“What a walking play allows you to do is really make the space alive, in that you don't have to suspend so much disbelief, really," he said. "If you’re talking about the trees, the grass, the stones — you just look briefly to your left or right and you see those things. So it makes it that much more real.”
“Nature” has been staged in about 20 locations around the country, according to director Markell Kiefer. She’s married to Forbes, and together they’ve been developing this show since 2010. Their production company, TigerLion Arts, is based in Minneapolis, and this is “Nature’s” East Coast debut. Kiefer says it’s a poignant homecoming.
“It's magical. It really is,” she muses. “Even this morning I came here early and I took a big picture look at the whole environment — the house and everything that surrounds it — and I just got goosebumps. To be able to perform it on the property where the protagonists once lived and wrote and generated the ideas that we’re celebrating in the play is just ... it's something else.”
The Trustees of Reservations oversee The Old Manse — one of 116 natural and agricultural sites around the state — and brought the play here as a way to further its mission. Guy Hermann, a Trustees general manager and former editor of The American Transcendental Quarterly, says an outdoor, walking play seemed like an innovative way to activate the historic place and engage with new audiences.
“This is ground zero for 'Nature,' but it's also ground zero for how we as Americans think about nature,” Hermann says, “because [Emerson] really transformed the way Americans feel about the world around us. He said this is more important than religion."
As the next scene comes to its end, Thoreau and Emerson embrace the art and value of being out in the fresh air: “I went for a walk today ... and touched the sky,” Emerson says, before belting out to the audience, “To Walden, come along!”
We don’t actually go (at least not physically) to Walden Pond, which Emerson owned and where Thoreau lived for two years, two months and two days. That’s where the latter wrote "Walden."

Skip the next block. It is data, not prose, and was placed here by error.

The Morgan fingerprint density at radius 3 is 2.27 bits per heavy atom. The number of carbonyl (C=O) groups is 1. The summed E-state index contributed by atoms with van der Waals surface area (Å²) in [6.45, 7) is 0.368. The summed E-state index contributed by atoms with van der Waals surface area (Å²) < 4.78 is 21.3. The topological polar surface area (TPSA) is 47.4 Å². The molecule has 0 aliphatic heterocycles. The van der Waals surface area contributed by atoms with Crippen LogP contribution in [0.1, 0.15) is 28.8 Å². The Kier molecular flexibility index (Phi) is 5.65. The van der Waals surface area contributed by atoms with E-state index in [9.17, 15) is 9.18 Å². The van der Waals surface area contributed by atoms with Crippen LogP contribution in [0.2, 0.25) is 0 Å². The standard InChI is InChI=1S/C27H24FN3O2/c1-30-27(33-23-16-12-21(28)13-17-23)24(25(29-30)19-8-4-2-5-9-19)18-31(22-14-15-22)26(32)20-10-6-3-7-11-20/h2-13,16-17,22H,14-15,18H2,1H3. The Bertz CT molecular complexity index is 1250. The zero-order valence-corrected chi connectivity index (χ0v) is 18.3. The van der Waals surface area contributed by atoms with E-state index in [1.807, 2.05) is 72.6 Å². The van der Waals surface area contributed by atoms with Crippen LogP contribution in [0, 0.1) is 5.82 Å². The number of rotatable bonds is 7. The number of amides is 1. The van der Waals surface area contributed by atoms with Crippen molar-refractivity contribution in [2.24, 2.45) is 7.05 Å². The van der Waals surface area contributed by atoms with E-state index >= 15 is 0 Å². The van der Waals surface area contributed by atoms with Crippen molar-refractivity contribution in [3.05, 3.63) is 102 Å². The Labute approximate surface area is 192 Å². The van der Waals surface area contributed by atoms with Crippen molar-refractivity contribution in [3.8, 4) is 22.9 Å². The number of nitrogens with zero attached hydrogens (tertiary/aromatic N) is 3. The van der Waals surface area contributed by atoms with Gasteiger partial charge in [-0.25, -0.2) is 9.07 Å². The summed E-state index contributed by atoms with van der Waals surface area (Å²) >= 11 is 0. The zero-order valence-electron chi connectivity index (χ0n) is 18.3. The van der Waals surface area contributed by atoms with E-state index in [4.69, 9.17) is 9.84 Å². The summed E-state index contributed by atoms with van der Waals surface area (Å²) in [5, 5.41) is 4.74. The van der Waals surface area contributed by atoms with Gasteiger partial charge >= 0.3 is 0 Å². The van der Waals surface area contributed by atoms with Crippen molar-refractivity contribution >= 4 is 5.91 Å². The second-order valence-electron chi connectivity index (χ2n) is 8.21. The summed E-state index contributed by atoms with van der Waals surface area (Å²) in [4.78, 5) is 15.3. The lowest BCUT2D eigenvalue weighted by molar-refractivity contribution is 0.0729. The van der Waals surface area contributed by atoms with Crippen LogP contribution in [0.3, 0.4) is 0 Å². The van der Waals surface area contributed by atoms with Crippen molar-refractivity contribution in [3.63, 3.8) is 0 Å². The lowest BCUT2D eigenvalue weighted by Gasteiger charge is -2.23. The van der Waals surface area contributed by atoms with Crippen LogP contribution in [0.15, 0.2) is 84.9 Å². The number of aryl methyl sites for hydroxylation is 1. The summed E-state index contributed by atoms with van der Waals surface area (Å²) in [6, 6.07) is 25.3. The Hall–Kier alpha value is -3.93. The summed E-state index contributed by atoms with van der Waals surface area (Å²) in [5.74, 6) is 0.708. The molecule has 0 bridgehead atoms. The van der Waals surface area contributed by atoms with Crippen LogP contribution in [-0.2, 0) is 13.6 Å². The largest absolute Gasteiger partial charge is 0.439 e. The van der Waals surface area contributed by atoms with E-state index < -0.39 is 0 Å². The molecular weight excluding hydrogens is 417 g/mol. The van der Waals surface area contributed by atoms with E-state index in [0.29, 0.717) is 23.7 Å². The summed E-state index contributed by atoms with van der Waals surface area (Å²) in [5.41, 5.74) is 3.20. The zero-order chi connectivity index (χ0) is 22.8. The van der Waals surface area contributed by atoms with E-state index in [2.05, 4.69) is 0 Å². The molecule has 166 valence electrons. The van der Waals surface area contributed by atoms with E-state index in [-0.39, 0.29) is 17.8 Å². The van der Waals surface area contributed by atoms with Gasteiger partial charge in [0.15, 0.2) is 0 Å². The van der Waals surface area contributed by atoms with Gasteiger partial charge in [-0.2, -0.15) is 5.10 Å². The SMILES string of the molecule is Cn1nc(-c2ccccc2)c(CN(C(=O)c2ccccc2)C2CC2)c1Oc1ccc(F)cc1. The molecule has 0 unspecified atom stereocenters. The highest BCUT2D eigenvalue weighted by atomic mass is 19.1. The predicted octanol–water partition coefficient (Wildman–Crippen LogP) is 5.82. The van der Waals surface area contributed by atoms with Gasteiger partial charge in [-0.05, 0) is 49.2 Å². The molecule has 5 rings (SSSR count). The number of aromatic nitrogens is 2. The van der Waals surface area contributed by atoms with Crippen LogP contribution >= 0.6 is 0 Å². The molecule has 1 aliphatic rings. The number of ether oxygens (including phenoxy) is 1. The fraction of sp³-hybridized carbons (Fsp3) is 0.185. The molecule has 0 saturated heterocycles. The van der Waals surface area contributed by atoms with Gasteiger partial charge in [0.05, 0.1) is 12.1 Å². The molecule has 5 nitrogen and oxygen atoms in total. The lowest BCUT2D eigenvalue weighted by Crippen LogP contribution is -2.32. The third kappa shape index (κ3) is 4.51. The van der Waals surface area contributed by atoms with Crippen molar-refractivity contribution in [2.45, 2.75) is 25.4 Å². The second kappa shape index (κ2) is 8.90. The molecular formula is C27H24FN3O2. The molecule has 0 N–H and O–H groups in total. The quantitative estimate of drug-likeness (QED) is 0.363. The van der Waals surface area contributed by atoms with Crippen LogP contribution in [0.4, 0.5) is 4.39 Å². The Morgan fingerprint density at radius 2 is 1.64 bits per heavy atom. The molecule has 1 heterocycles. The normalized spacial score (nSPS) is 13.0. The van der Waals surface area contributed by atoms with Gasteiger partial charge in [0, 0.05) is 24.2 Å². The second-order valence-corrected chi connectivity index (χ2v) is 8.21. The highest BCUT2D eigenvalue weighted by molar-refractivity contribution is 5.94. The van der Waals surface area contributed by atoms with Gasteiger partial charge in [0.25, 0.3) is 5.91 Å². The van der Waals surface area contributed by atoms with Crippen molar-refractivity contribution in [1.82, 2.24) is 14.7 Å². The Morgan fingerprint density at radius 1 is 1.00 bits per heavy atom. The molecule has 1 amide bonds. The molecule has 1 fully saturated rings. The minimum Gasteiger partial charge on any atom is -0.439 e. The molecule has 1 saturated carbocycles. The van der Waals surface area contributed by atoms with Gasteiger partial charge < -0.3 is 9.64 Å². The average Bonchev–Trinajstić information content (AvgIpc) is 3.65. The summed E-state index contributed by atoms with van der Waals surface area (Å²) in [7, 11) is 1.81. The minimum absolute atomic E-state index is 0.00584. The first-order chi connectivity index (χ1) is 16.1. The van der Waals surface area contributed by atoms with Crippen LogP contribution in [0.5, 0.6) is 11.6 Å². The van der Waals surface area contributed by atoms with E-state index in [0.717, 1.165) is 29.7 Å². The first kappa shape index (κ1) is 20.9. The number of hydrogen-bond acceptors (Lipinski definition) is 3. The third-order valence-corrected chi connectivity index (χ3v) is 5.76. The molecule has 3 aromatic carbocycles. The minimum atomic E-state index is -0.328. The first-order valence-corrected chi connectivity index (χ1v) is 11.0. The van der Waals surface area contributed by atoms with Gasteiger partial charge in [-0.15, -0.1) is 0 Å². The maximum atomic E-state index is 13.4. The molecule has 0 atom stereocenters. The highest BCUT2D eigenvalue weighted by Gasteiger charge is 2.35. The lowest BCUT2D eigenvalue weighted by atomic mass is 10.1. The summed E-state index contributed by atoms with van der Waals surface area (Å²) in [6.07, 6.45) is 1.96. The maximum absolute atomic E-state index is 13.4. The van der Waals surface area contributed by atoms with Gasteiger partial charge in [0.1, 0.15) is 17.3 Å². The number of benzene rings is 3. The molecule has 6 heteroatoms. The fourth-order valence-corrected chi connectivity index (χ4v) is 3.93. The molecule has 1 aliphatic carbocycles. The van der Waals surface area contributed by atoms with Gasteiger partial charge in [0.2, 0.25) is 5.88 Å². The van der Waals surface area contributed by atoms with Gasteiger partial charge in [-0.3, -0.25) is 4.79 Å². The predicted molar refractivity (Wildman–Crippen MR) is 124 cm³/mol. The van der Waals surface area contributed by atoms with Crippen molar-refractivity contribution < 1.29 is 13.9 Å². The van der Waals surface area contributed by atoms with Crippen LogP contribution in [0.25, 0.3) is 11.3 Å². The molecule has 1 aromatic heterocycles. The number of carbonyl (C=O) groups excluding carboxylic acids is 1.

Though that classic meditation and Emerson's "Nature" were published more than 150 years ago, playwright and actor Tyson Forbes says their radical messages about our essential relationship to the world remain relevant in our technology-driven times.
“Children are spending seven minutes outdoors and seven hours on screens — and you could probably say the same of adults,” Forbes says, “maybe even more so.”
The modern-day environmentalist believes Emerson's radical meditation still speaks to humanity’s connection to, and need for, nature. Forbes and his organization collaborate with environmental groups including the Sierra Club -- and now the Trustees -- and hope this play encourages audiences who are moved by it to make their voices heard, too.
With airplanes flying overhead, we see how Emerson and Thoreau’s relationship fractured along with the spread of railroads and progress across the land. A cart filled with percussion instruments represents the loud chaos — social and environmental — that came with the industrialization.
"There are voices in these woods that care not for the ambitions of man," Thoreau says.
"Well, I pity a world that does not have the privilege of your voice," Emerson responds. "The world needs you."
"No, it doesn't need me, it needs less of all of us," Thoreau says. "Simplify!"
It seems the disruption and cacophony of Thoreau and Emerson’s time wasn’t entirely different than ours. They heard steam engines chugging and puffing through these woods — we hear incessant cellphones and traffic.
On the day “Nature” took over The Old Manse in Concord private planes from nearby Hanscom Field invaded our sonic space, but we could still hear the transcendentalists’ words penetrating the air.
This segment aired on September 29, 2017.